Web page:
OTTAWA — The Canadian government is “deeply concerned” about the political situation in Uganda but says it has no plans to stop deploying a military aircraft to the African nation, where it has been helping different United Nations peacekeeping missions.
Uganda has been on edge following presidential elections last week that saw longtime president Yoweri Museveni declared the winner despite opposition allegations of fraud and other electoral violations.
Security forces have since put Museveni’s main rival Robert Kyagulanyi, a popular singer better known as Bobi Wine, under house arrest, while electoral commission officials have acknowledged that results from 1,000 polling stations had not been counted.
Museveni has been president since 1986 and met Prime Minister Justin Trudeau in New York in September 2017 and discussed the COVID-19 pandemic with Trudeau by phone last May. He has denied allegations that he stole the election.
Canada is nonetheless calling for investigations into reports of election irregularities and violations, Global Affairs Canada spokeswoman Christelle Chartrand said, and for “Ugandan authorities to grant immediate freedom of movement to opposition candidates.”
“Canada is deeply concerned by the serious restrictions exhibited during Uganda’s election, including the ongoing partial internet shutdown by the government of Uganda, and restrictions on the freedom of peaceful assembly, association, and expression,” she added.
Wine has called for the U.S. and other donors to suspend aid contributions to Uganda, saying they are propping up Museveni’s regime.
Canada provides assistance to the Ugandan people through charities and international organizations such as the UN, Global Affairs spokeswoman Patricia Skinner said, which includes helping 1.4 million refugees in Uganda who have fled from neighbouring countries.
Canada does not provide direct financial support to the Ugandan government, Skinner said, adding: “Canada continues to monitor the situation and its impacts on our programs.”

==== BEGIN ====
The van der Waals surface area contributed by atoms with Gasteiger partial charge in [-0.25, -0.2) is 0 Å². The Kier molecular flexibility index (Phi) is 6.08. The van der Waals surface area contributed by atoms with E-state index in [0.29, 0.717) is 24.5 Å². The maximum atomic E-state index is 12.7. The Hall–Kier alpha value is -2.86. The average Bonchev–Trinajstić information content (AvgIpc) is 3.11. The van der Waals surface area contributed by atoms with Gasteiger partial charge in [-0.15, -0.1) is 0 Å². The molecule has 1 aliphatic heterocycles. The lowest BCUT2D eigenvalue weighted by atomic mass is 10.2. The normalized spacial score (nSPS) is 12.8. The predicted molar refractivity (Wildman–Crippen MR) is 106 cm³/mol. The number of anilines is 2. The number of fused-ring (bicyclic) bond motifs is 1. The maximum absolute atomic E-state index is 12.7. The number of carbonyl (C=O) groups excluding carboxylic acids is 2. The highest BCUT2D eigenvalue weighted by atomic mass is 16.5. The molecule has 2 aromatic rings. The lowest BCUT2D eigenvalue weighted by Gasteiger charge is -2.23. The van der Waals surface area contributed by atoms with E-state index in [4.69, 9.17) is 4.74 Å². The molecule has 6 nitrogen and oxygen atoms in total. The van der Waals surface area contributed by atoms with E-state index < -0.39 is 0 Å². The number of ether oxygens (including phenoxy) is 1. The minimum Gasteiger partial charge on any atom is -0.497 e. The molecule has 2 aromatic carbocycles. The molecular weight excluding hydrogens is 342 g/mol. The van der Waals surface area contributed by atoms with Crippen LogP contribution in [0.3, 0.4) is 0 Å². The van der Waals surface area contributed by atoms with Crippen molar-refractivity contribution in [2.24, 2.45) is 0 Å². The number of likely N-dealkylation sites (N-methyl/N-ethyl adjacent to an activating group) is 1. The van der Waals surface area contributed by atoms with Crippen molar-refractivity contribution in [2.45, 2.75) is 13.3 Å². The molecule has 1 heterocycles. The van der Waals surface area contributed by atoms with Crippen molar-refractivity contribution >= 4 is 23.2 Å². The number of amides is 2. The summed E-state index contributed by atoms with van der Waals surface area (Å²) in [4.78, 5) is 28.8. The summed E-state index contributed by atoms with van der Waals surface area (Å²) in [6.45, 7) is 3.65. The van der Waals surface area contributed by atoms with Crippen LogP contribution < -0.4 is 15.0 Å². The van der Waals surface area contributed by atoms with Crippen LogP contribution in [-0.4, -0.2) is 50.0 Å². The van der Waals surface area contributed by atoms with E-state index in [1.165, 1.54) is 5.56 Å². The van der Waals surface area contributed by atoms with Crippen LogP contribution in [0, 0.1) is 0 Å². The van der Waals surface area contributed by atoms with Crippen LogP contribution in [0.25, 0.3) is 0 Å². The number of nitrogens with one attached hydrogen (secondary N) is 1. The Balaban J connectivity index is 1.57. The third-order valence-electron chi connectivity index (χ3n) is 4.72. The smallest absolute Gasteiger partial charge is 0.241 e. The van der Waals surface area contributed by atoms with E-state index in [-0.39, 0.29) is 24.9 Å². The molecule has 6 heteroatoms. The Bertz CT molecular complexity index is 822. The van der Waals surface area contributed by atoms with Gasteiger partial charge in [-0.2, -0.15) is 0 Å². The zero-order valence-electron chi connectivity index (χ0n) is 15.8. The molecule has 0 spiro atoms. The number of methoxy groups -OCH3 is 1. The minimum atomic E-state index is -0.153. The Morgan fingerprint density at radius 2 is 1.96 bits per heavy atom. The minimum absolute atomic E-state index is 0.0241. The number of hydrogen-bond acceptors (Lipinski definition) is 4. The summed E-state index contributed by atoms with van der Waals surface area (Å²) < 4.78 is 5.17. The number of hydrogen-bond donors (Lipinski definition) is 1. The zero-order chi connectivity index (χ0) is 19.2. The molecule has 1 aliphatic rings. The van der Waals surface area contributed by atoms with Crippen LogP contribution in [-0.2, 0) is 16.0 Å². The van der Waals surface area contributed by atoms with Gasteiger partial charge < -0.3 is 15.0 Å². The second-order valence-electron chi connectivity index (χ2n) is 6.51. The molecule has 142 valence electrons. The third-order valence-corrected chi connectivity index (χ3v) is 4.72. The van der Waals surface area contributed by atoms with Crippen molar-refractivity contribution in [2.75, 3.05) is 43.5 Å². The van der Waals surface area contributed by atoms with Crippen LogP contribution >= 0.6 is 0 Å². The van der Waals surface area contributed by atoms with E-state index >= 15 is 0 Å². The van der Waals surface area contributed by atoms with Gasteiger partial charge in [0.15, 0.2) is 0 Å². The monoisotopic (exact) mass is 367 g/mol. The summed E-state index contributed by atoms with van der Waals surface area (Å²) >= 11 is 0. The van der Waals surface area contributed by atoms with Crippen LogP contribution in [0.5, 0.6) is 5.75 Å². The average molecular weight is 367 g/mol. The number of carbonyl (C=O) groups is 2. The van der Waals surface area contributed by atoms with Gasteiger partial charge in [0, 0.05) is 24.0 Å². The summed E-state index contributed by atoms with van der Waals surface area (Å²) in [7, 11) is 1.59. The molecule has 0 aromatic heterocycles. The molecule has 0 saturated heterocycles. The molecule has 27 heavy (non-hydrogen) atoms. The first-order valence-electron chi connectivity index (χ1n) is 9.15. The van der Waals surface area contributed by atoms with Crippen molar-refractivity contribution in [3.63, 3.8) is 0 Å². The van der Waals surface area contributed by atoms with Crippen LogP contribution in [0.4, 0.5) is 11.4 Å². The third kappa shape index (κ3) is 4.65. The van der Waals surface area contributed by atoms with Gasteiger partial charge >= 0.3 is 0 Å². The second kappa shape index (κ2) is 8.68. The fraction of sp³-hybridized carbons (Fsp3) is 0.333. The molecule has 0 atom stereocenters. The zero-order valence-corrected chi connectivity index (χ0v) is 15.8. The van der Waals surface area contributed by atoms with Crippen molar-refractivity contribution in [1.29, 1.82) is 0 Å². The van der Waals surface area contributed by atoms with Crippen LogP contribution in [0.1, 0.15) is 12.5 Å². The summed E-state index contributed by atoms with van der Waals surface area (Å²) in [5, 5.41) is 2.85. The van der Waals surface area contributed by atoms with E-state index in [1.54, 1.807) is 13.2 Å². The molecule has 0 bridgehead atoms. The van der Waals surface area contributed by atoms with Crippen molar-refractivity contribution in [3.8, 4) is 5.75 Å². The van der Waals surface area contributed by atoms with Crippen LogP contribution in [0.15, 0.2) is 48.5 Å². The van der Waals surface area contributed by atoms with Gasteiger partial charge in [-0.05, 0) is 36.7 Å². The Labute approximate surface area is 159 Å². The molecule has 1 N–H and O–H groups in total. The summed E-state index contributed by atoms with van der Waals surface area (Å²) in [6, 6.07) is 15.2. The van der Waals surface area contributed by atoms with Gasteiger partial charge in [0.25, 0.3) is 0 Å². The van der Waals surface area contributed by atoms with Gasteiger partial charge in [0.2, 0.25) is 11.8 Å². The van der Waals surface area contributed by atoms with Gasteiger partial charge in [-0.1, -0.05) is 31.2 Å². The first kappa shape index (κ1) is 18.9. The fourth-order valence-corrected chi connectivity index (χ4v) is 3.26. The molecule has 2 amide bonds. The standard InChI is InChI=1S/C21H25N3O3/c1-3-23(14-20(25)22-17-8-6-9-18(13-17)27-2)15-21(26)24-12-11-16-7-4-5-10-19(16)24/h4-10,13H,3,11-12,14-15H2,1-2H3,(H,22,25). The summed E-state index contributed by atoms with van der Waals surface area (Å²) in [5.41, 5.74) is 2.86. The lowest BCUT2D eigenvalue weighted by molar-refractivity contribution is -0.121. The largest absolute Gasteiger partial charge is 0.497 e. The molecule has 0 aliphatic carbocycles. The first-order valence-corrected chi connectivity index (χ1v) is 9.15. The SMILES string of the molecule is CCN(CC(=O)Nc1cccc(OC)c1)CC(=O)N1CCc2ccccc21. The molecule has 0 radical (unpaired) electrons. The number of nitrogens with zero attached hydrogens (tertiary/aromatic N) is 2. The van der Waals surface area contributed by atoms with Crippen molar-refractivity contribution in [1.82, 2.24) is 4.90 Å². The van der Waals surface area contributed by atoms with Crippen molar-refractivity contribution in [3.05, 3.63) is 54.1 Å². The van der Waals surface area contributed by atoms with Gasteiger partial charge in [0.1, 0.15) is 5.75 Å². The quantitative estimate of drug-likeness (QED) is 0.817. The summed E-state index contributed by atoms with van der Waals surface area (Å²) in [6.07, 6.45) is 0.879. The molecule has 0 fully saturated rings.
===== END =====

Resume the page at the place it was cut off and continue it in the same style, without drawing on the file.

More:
Even as Canada raised concerns about the political situation in Uganda, the Department of National Defence says there is no plan to stop the occasional deployment of a Canadian military plane there in support of UN peacekeeping efforts in the region.
Defence Department spokesman Daniel Le Bouthillier says the arrangement, which involves a CC-130 Hercules transporting troops and equipment from the central Ugandan city of Entebbe to different UN missions, is with the UN and not the Ugandan government.
“Canada is in its second year of deploying cross-mission tactical airlift support on an episodic basis to UN missions in the DRC and South Sudan from the UN Regional Service Centre Entebbe, in Uganda, to help fulfil the transportation needs of UN missions,” he said.
“This support is an agreement between Canada and the UN, not Canada and Uganda. Canada does not pay any fees in connection with providing the UN with tactical airlift support out of Entebbe under Operation Presence.”
The Hercules aircraft is based at Entebbe for about 15 days every three months and was one of Trudeau’s signature promises during a major peacekeeping summit in Vancouver in November 2017.
This report by The Canadian Press was first published Jan. 19, 2021.
—With files from The Associated Press.
Lee Berthiaume, The Canadian Press